What is Paddle Tennis?

By Neil Campbell
Neil Campbell
Neil Campbell
August 25, 2008 Updated: October 1, 2015

A paddle court and its dimensions. (Courtesy of 2008worldpaddle.com)
A paddle court and its dimensions. (Courtesy of 2008worldpaddle.com)
Paddle Tennis can be described as a scaled down composite of tennis and squash, featuring long rallies and exciting action.

The Game: Paddle Tennis is always a doubles game that uses primarily tennis rules and the tennis scoring system with some adaptations such as an underhand serve. It’s played in an enclosed glass and metal court that allows for the use of side and back walls for rallies.

The Court: The court is rectangular in shape, measuring 10 meters wide by 20 meters long and divided in the middle by a normal tennis net. At the end of each court lies a “half box” shaped wall which measures 10 meters wide and 3 meters tall. It also has two side walls that are 4 meters wide and 3 meters tall. The remainder of the court is enclosed with 3-metre-high wire mesh. Three paddle courts can be placed in the same amount of surface area as a tennis court.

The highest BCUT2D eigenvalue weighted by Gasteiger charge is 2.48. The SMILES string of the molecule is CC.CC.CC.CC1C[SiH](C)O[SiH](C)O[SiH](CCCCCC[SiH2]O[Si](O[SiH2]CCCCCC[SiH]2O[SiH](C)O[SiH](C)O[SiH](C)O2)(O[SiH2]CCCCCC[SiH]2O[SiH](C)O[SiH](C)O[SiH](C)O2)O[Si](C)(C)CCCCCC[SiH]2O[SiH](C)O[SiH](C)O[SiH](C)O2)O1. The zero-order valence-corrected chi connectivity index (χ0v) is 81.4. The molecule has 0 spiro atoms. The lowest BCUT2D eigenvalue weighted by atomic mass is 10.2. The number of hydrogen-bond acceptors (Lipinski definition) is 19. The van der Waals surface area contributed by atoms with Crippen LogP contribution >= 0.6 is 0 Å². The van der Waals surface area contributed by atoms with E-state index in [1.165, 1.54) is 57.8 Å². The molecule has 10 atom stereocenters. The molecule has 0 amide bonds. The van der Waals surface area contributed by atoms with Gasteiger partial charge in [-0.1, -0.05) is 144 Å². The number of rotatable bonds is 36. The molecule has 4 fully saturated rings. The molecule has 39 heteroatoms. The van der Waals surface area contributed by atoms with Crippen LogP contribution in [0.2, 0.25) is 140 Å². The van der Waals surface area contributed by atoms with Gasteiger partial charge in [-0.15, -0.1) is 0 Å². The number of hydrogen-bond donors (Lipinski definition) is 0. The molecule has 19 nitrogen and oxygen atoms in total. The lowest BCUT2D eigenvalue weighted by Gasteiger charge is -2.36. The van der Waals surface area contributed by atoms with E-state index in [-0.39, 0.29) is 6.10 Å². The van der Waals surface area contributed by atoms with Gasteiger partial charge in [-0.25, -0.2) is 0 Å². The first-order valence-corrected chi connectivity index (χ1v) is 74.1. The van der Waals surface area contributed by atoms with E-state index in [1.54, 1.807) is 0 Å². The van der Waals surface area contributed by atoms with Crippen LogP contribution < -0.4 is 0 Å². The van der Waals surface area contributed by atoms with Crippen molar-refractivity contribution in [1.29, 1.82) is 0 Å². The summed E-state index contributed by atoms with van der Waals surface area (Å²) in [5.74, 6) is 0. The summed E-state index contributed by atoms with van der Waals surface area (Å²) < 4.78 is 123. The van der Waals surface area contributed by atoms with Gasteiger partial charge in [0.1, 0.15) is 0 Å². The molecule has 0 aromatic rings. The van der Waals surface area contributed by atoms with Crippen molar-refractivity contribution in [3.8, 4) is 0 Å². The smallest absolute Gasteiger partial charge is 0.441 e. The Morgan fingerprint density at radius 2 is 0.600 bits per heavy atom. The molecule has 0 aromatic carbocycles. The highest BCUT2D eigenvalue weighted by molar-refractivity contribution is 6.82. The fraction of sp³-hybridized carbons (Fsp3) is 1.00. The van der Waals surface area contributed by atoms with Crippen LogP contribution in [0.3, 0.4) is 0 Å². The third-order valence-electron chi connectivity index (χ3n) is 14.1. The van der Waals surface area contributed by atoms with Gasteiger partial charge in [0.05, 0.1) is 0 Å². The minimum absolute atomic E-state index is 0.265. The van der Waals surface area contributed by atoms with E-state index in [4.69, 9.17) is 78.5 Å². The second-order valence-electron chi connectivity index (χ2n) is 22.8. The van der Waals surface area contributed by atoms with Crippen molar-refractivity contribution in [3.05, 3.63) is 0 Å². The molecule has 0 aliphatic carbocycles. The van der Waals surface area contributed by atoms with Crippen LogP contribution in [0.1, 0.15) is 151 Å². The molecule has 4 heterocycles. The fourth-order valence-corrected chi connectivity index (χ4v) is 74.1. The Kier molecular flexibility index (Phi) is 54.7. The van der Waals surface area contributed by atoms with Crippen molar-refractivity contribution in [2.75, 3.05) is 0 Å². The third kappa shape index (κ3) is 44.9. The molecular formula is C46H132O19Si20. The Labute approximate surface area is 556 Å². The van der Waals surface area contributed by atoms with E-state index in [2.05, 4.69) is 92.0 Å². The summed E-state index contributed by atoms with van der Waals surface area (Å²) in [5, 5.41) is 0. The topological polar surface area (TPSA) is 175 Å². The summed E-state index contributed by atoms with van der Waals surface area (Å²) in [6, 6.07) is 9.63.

The Racket: Solid and made mostly of light, composite materials, the surface of a paddle tennis racket is perforated for lightness and allows for easier airflow. The face of the racket measures 26 x 29 cm (10 x 12 in) and is 45cm (18 in) long. The short paddle is easier to control than a longer stringed racket, thus allowing novices of all ages and skills to enjoy a well-paced game with plenty of rallies.

The Ball: The ball is a normal bright-yellow tennis ball.

The Rules: Like tennis, the serve begins from the right court into the opponent’s diagonal court. The server must allow the ball to bounce before hitting it and it must be hit below waste level, thereby creating an underhand serve. If the ball lands in the opponent’s court and hits the side or back walls it is considered legal and must be played. If it hits the mesh or metal posts, it is out.

The tennis scoring system is used and court lines are only considered during the serve. Points are lost to the opposing team when the ball:

  • bounces twice on your side
  • hits you or your partner
  • lands on the court and bounces over the walls or mesh and out of play
  • is double hit, scooped or carried
  • is hit by both players before going over the net
  • does not cross the net
  • hits the mesh, walls or anything else before landing on the court.

The ball can be played off the back walls or the solid side walls before going over the net.